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Behind the Scenes in Conservation: Silk and Textile Conservation

by Conservation


behind the scenes , object conservation , textiles , textile conservation , Samurai Armor , conservation

samurai armor in conservation

Can you see the various stages of the process going on here?  This is the underside of a shoulder flap from a set of samurai armor being prepared for display next year.  The blue-green silk cord which wraps around the edge split along the fold and fragments of it were being lost.  Our textile conservator is working to make it look complete and to protect what survives.  Some steps you can look for:

1) a dyed-to-match silk patch is tucked under each side of the cord to fill in the split edge and tacked in place (hint: it’s a slightly different texture from the original cord)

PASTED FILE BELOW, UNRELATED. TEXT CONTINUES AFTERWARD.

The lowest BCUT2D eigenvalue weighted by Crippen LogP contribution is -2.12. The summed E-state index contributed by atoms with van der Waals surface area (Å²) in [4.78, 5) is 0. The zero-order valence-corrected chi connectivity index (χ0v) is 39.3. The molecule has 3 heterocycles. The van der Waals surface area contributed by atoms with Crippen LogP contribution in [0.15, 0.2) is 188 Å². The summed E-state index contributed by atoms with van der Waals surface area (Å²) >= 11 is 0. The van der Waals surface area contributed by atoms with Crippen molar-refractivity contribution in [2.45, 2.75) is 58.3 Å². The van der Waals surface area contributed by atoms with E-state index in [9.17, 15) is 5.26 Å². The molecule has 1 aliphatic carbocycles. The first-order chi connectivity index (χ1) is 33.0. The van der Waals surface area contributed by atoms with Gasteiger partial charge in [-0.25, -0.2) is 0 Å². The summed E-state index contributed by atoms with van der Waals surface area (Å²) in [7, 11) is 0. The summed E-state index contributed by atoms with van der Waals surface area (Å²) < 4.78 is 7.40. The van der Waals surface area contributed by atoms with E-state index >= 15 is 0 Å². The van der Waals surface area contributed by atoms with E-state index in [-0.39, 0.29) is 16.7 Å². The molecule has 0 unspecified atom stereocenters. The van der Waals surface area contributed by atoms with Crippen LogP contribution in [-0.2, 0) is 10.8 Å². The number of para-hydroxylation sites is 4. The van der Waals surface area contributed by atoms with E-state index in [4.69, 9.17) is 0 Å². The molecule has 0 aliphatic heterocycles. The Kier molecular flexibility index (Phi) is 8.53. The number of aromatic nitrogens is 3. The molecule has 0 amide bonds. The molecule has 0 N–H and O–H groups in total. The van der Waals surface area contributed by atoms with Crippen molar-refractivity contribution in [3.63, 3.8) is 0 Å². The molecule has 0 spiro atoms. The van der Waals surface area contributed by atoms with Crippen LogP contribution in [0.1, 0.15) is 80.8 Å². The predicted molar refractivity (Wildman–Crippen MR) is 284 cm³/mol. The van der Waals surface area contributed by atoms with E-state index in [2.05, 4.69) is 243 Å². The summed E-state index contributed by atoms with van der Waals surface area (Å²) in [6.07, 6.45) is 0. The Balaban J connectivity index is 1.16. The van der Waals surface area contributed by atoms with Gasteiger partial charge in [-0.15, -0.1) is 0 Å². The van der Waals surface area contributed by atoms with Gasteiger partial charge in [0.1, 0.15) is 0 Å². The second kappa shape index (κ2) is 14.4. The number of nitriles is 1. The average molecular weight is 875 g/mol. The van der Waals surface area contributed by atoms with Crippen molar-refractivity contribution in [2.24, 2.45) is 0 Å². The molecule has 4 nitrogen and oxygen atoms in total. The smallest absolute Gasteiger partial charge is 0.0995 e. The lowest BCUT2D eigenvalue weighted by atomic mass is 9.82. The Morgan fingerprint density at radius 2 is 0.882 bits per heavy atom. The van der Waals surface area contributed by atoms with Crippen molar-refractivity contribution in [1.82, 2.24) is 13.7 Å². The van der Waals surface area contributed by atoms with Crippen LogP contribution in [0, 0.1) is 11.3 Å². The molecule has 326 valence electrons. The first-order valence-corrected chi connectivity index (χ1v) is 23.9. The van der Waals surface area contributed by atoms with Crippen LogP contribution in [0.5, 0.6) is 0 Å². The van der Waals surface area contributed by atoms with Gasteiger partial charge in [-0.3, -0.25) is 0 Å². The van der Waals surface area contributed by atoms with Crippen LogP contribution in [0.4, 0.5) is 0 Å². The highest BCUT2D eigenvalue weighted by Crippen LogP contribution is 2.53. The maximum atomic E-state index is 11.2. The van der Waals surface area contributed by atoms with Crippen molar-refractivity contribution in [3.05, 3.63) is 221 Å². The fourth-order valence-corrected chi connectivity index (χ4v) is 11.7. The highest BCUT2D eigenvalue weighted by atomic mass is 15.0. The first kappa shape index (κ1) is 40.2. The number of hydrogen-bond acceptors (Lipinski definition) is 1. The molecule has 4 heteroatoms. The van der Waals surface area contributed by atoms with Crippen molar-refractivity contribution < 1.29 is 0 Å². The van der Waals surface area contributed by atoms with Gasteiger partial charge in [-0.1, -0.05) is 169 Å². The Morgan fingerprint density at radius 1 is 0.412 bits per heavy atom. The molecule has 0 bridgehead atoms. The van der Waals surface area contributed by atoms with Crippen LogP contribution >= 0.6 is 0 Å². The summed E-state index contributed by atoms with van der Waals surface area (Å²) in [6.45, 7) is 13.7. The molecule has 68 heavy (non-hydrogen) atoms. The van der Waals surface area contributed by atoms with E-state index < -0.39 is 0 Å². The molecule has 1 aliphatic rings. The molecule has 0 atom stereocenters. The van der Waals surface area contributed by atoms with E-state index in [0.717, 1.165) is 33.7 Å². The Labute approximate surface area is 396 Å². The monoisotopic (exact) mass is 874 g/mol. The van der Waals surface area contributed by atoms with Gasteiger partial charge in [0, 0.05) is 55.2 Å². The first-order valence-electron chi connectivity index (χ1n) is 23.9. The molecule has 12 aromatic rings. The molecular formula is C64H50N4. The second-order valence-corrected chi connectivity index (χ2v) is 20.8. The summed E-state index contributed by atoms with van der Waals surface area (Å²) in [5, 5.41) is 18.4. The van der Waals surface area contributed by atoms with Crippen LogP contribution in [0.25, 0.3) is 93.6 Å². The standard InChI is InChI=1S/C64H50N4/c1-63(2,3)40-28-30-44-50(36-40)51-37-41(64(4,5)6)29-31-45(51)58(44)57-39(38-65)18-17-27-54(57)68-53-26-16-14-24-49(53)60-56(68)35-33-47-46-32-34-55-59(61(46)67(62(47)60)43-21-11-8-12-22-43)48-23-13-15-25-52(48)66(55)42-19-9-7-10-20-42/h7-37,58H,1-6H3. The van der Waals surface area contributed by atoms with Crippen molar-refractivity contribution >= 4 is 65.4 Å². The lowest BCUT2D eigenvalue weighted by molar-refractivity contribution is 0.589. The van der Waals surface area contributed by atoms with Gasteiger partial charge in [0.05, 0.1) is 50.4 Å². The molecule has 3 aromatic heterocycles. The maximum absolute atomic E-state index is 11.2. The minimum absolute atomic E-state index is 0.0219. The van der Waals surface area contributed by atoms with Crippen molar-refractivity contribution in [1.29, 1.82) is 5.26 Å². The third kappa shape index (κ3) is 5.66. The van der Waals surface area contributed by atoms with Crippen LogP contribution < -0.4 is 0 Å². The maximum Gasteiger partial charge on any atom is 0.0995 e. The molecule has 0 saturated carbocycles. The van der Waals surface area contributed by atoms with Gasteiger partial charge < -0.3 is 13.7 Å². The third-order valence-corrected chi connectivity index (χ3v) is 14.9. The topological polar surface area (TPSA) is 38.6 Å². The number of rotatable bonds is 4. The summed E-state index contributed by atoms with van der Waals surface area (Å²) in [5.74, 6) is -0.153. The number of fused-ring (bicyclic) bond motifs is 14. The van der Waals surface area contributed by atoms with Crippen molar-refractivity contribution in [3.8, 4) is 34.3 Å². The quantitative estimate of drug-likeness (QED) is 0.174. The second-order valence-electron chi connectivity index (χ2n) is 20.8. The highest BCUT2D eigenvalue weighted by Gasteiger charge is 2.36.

2) a dyed-to-match silk crepeline overlay is stitched on one side (hint: it’s been stitched on the opposite side from this view, so the free edge still sticks up)

3) the crepeline is folded around to protect all the layers and hold them together (hint: this is only partially-done, the pins are holding layers together)

4) the other edge of crepeline will be stitched down (this part isn’t done yet).  When the conservation is finished, you won’t see any of this!  The patching material will be almost invisible from the outer surface (which you will see on display) and this colorful underside will be out of sight. 


Image Credit: Japan; Suit of Armor, 18th century, Helmet bowl 16th century; iron, doeskin, lacquer, fabric, and fur; Museum Purchase; 1892.2784